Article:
When looking for statistics to explain the Michigan football team’s success in 2015, a few jump out right away: Three straight shutouts. Fourth-fewest total yards allowed in the nation. Only one touchdown conceded in a 41-7 Citrus Bowl victory over Florida.
There’s no question the Wolverines’ biggest strength was their defense, led by then-defensive coordinator D.J. Durkin, who has since parlayed that success into a head coaching job at Maryland. To replace him this year, all Michigan did was hire former Boston College defensive coordinator Don Brown, whose 2015 defense was the best in the nation.
Under Brown’s leadership, the Wolverines believe they have a chance to be just as good — or better — in 2016. Nearly the entire defensive line will return, as will most of the secondary. Even the departure of hard-hitting defensive tackle Willie Henry, who forwent his final season of eligibility to enter the NFL Draft, could be offset by the arrival of No. 1 recruit Rashan Gary, who plays the same position.
However, one looming challenge remains for the defense. With the graduation of linebackers Joe Bolden, Desmond Morgan and James Ross, Michigan’s most experienced position group suddenly becomes its least.
In order to maintain the level of performance it enjoyed last season, the defense will have to find a way to replace a trio that accounted for 758 career tackles — 189 last year alone. To do so, the Wolverines will need to rely on a combination of returning talent and fresh blood.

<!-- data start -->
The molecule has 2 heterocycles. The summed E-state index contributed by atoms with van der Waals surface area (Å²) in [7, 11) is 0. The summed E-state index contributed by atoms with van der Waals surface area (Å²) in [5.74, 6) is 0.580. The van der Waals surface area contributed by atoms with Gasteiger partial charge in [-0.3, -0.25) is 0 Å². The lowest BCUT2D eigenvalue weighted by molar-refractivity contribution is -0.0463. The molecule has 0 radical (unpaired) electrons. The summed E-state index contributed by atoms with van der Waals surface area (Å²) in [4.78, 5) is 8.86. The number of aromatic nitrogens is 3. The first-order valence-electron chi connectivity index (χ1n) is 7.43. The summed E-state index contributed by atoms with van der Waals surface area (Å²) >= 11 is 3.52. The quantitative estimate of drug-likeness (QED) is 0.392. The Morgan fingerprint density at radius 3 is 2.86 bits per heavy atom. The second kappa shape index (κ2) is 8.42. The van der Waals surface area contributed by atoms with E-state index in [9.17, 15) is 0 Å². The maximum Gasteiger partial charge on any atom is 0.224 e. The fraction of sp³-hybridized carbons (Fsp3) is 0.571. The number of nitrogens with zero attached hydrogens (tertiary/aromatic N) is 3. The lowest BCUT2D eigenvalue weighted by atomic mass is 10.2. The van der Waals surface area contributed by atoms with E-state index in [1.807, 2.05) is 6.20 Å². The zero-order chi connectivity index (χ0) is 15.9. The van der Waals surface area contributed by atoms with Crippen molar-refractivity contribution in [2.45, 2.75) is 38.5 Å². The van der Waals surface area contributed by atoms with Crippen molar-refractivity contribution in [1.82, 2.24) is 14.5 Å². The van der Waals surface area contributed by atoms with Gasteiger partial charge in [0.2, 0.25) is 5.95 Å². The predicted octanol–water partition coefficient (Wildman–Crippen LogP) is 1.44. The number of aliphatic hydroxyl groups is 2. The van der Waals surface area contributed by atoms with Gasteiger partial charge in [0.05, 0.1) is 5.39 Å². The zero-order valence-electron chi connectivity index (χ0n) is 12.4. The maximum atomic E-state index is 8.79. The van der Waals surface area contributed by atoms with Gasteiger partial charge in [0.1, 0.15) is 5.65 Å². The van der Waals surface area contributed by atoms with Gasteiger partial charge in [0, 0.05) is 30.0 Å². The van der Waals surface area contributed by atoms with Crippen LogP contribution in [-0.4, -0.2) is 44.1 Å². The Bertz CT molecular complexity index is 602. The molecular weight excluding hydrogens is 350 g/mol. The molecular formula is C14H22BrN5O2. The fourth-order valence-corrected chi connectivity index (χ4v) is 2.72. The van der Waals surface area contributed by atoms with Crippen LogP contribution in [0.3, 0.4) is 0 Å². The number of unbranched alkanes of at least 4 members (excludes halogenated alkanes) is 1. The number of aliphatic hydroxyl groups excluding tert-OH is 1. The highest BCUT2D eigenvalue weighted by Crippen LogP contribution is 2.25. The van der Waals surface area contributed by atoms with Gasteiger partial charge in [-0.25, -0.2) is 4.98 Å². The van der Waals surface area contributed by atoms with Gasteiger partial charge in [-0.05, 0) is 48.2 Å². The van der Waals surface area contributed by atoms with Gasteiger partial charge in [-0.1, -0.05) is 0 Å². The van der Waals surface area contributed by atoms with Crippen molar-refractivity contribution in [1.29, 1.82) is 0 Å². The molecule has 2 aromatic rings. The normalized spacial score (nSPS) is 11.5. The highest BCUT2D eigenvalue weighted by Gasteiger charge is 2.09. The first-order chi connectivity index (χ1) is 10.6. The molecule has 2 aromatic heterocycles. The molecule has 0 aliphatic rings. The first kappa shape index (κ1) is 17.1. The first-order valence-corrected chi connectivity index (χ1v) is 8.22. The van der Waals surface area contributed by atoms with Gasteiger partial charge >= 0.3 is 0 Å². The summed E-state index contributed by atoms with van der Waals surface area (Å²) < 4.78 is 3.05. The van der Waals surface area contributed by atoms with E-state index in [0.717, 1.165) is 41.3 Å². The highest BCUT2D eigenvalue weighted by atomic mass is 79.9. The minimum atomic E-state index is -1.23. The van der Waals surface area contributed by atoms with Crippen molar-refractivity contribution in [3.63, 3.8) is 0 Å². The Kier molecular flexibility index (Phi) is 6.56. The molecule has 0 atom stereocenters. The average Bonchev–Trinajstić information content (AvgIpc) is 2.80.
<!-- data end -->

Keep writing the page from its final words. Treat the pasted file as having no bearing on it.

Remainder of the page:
It will also have to do so under new leadership, as Chris Partridge replaces Durkin as linebackers coach.
Five practices into Michigan’s spring season, Partridge is well aware of the challenge, but he doesn’t seem worried at all. In fact, he’s enjoying the experience.
“It’s awesome,” Partridge said. “And then Coach Brown is there with me, with the backers, and he’s a seasoned, veteran coach that understands how to get guys ready to go. So, it’s been pretty smooth. They’re working hard.”
Even the Wolverines’ most veteran backers — senior Ben Gedeon and redshirt junior Mike McCray — have very little starting experience this late in their careers.
Though Gedeon has made 42 appearances and registered 70 tackles over the last three years, he has started only one game. McCray, on the other hand, has appeared in just 11 games and recorded two tackles. He didn’t see the field at all last season because of a shoulder injury.
Despite their meager career statistics, though, both players turned heads last week with their play during Michigan’s practices at IMG Academy in Bradenton, Fla.
“Ben Gedeon has stepped in and been an incredible leader right off the bat,” Partridge said. “(McCray) has been incredible the first five practices. He’s a pleasant surprise. You kinda knew he had it in him, and his first five practices have been phenomenal.”
If Gedeon and McCray are as good as advertised, the remaining challenge will be to get some of the younger players acclimated.
Partridge said that all freshman recruits will have the opportunity to compete for a job, citing linebacker Devin Bush — a 6-foot, 200-pound freshman from Pemberton Pines, Fla. — as a player who has adjusted well to the college environment so far and will be “looked highly upon” to contribute this season.
And if that doesn’t work out, the Wolverines even seem willing to play their ever-present wild card: do-it-all safety Jabrill Peppers, who played multiple reps at linebacker in Bradenton last week.
Replacing last year’s linebackers is no easy task, but it’s one Michigan is already willing to tackle head-on, even if it has to get creative to do so.
“It’s what I live for,” Partridge said. “I love it. When I came in here, it was a challenge. I’m a competitor — I wouldn’t want it any other way. We’ll get those guys going, we’ll take on the challenge and we’ll make it work.”